The jurors, who ended their fourth day of deliberations on Wednesday, are being asked to determine whether the donors gave the money with the “purpose to influence an election.” The phrase prompted a rigorous disagreement between the defense and prosecution in the courtroom over whether the law requires that influencing an election be the sole reason for giving money, as the defense team interprets the law, or only one of the reasons, as the prosecution sees the case.
Adil Ahmad Haque (Rutgers, The State University of New Jersey - School of Law-Newark) has posted Law and Morality at War (Criminal Law and Philosophy, Vol. 6, 2012) on SSRN. Here is the abstract:
This article, written as part of a Special Issue on the legal philosophy of Jeremy Waldron, offers a general account of the relative scope of the morality of war, the laws of war, and war crimes. I propose an instrumentalist account of the laws of war, according to which the laws of war should help soldiers conform to the morality of war. The instrumentalist account supports Waldron’s conclusion that the laws of war justifiably prohibit attacks on civilians even if it turns out that some civilians lack a moral right not to be killed. Importantly, the instrumentalist account also offers what Waldron thinks impossible: a non-consequentialist defense of the failure of the laws of war to prohibit the killing of nonthreatening combatants. Finally, I argue that new war crimes can be broader than the morality of war as well as established laws of war and that many of the arguments for defining war crimes more narrowly than either the morality of war or the laws of war are unconvincing. In all of these ways, I hope to carry forward Waldron’s project of exploring the relationship between law and morality in war.
Tuesday, May 22, 2012
From The New York Times. In part:
One in three American Indian women have been raped or have experienced an attempted rape, according to the Justice Department. Their rate of sexual assault is more than twice the national average. And no place, women’s advocates say, is more dangerous than Alaska’s isolated villages, where there are no roads in or out, and where people are further cut off by undependable telephone, electrical and Internet service.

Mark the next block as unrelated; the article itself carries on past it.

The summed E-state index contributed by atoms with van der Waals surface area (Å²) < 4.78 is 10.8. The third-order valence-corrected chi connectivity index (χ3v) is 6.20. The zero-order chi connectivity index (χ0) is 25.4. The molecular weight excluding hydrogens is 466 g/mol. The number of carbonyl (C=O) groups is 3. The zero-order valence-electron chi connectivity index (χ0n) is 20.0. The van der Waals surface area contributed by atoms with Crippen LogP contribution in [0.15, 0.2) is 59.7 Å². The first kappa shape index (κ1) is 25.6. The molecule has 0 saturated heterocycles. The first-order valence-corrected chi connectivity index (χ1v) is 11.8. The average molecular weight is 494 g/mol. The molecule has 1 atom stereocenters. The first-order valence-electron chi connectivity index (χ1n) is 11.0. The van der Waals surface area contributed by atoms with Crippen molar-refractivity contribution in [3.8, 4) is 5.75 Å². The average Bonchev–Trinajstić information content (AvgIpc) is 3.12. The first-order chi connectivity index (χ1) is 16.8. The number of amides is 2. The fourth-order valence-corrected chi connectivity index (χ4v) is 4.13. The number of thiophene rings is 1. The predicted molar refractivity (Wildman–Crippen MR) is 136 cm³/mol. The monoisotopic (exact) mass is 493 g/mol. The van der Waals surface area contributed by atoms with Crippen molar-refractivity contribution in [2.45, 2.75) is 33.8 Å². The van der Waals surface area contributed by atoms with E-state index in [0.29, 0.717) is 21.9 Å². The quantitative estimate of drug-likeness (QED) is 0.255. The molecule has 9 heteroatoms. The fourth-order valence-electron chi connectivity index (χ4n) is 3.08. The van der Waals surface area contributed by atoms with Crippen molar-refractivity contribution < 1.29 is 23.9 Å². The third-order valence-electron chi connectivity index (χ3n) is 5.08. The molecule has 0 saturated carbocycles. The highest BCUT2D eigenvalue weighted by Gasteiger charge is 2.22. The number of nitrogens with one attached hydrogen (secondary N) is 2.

The issue of sexual assaults on American Indian women has become one of the major sources of discord in the current debate between the White House and the House of Representatives over the latest reauthorization of the landmark Violence Against Women Act of 1994.
"District Court Suppresses Evidence After Government Obtained Warrant, Made Copies and Returned the Original Computers, But Did Not Search (Or Finish Searching) the Copies In a Reasonable Period of Time"
From Orin Kerr at The Volokh Conspiracy, who also links to the opinion. Professor Kerr's take, in part:
It sounds like Judge Irizarry was really annoyed by the Government’s conduct. At the same time, I have trouble understanding exactly what Fourth Amendment principle Judge Irizarry thinks was violated here. She seems to be assuming that the Fourth Amendment ensures a right to the privacy of information seized pursuant to a search warrant if the information seized is not within the scope of the warrant. The idea seems to be that the government needs to complete its review of seized information quickly so the data outside the scope of the warrant can be taken outside the government’s reach — kind of a duty to separate the digital wheat from the digital chaff in a reasonable period of time, even if the government has warrants and the owners have their computers back.